I am making a Cab Sauvignon from the California Connoisseur wine kit. I also plan on making a Merlot next and would like to blend some of the two wines before bottling. I would like to save half of the Cab in a 3 gal carboy and bottle the other half. However, at what step in the process is it best to store the bulk Cab while I am making the Merlot? After Stabilization and Clarification?
Name: Darryl M.
I’m so glad to get a question on blending wines. This is something I always love to talk about. It’s also something that I feel is greatly underutilized in home winemaking. Thanks for the great question.
You want to get the wine to the point of being ready to bottling before putting it in a carboy to be bulk aged. You want to get all the steps in the provided winemaking directions out of the way before leaving the wine to rest. That means making sure the wine is clear. I would also suggest that you add a dose of potassium metabisulfite to any wine that is going to go through a bulk aging of any kind.
One thing I would like to point out is that the Cabernet Sauvignon you made is not 100% Cabernet Sauvignon grape. Smaller amounts of other grapes are blended in as well, probably some Merlot grape. We don’t exactly, because the producer of this brand does not provide this information. The same will be true for the Merlot. This is no different than the Cabs and Merlots you buy commercially at the store. They have small amounts of other grapes blended with them to round out the character of the wine.
Because of this and because all small-batch wines tend to come out slightly different each time you make them, It is impossible to know ahead of time just how much of each wine you will want to use in a blending. Something like 3 gallons of one and 3 gallons of the other seems clear-cut and simple, but it may not be the optimal blend or ratio for your two wines. In fact, you may be making a wine that taste worse than each of the wines used to produce it. It is possible. With that being said, don’t assume a particular plan of action without basing it on some type of test-tasting first.
If I were in your shoes I would bulk age the entire 6 gallons of Cabernet Sauvignon. Once the Merlot wine is ready, then I would do blind taste-testings with an array of different blends/ratios of the two wines, by the glass. Have one person blend and the others taste without knowing what’s in each glass. Whatever blend is the most like is the blend you apply to the rest of the batches. Go through this step and you’ll be blending wine like a pro.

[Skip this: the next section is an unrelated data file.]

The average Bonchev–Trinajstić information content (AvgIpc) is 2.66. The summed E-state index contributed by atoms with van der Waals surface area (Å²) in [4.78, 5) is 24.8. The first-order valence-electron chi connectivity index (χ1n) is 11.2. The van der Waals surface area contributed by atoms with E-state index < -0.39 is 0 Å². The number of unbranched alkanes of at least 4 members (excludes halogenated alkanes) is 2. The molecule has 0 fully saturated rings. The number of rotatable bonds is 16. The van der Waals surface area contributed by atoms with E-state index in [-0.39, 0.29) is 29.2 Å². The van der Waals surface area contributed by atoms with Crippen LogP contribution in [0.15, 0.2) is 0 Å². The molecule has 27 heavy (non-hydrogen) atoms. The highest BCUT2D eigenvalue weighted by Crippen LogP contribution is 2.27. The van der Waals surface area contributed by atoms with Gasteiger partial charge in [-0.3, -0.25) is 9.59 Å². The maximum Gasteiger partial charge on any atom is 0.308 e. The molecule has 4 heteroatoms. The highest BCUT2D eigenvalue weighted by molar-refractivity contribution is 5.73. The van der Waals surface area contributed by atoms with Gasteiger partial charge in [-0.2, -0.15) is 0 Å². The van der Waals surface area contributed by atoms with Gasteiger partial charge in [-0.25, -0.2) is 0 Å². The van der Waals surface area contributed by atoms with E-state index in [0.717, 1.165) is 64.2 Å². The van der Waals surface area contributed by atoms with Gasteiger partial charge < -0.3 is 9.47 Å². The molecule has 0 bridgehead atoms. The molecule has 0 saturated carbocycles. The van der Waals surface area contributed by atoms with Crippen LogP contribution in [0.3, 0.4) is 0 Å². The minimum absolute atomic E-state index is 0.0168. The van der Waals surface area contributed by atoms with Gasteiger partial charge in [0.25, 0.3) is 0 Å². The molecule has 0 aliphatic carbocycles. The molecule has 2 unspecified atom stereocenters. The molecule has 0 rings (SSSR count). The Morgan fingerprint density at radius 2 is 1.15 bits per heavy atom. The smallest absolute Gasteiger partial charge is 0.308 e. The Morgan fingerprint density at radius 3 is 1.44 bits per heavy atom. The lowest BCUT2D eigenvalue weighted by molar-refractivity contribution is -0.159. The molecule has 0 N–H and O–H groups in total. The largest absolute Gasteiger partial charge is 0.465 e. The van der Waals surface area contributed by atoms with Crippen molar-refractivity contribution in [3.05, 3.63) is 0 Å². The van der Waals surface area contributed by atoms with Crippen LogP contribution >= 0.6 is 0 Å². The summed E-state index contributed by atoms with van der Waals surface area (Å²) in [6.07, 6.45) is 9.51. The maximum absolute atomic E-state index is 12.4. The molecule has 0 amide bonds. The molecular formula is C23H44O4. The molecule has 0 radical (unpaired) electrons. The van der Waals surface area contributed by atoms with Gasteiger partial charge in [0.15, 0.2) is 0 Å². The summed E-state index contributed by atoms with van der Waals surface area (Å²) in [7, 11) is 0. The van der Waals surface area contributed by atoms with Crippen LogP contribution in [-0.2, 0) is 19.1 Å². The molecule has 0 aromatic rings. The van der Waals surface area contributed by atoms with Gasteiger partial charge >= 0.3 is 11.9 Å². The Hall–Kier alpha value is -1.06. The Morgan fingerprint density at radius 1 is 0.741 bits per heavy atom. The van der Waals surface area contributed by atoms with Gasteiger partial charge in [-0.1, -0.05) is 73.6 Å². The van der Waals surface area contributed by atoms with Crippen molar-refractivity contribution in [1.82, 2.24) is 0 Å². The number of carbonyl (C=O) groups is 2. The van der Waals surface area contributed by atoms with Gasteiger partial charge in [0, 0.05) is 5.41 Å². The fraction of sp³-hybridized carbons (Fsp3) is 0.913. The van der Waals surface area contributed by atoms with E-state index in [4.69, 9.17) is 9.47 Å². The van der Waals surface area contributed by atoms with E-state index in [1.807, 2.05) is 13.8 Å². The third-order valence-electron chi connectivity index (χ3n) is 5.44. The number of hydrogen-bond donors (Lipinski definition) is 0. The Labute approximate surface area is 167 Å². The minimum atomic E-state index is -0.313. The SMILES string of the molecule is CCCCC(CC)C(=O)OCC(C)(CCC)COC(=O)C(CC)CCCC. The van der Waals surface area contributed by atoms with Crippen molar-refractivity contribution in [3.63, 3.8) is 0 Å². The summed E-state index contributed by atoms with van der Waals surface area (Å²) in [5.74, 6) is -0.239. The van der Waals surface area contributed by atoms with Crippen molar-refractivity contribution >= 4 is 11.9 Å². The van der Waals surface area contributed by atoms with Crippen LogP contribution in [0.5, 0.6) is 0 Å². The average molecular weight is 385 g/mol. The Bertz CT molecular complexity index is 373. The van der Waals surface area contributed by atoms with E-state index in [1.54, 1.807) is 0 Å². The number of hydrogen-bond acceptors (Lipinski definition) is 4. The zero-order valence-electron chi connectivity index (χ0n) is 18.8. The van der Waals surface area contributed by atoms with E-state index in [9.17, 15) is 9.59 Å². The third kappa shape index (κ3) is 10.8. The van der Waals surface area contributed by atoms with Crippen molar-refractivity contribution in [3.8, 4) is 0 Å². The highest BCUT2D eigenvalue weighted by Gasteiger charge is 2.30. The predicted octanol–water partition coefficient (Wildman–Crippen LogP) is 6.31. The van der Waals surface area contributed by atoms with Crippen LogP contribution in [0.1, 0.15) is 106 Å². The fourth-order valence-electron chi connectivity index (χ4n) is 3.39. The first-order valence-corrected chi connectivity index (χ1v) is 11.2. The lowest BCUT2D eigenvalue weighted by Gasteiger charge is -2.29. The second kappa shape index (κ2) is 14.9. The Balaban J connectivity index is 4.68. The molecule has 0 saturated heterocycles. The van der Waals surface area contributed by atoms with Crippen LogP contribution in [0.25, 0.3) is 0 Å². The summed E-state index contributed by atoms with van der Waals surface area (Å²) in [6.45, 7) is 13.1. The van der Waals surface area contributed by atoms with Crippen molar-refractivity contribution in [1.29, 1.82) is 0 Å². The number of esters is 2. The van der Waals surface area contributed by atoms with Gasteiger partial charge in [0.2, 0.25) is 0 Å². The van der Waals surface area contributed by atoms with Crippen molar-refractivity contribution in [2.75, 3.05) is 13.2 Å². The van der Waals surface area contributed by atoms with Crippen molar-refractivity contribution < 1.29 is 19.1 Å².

As a side note, this makes a great party event. Invite your friends and have them help determine the blend to use with blind tastings.
If you do not want to commit the entire 6 gallons, that’s okay. I understand. It’s hard to have 6 gallons of wine sitting around when you could be drinking on it, but to get the most ‘bang’ out of your blending efforts, this is how I would proceed.
There’s a great article on our website on blending wines that I would urge you to check out, Blending To Improve Homemade Wines. It goes into both the art and science of blending wine in much greater detail than I can go into here.
Hope this helps you out.
Ed Kraus is a 3rd generation home brewer/winemaker and has been an owner of E. C. Kraus since 1999. He has been helping individuals make better wine and beer for over 25 years.
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I used your recipe for pear wine. I used some pears from my tree, and it came out excellent. Thanks for the recipe. It came out crystal clear, nice and dry, good alcohol content. I am getting ready to stabilize and bottle it. I want to try blending some of it with some mustang grape wine I bottled back in October. Some the grape wine I bottled is sweet. Since I already stabilized the bottled grape, I should not have to do anything other than stabilize the pear wine and blend to taste with the bottled grape wine (I will have to uncork a few bottles). Does this sound right? Is this method better than using unfermented grape juice or sugar?
Yes, this is correct. If your grape wine is already stable and your pear wine has no sugars left, you should be able to blend them with no issues.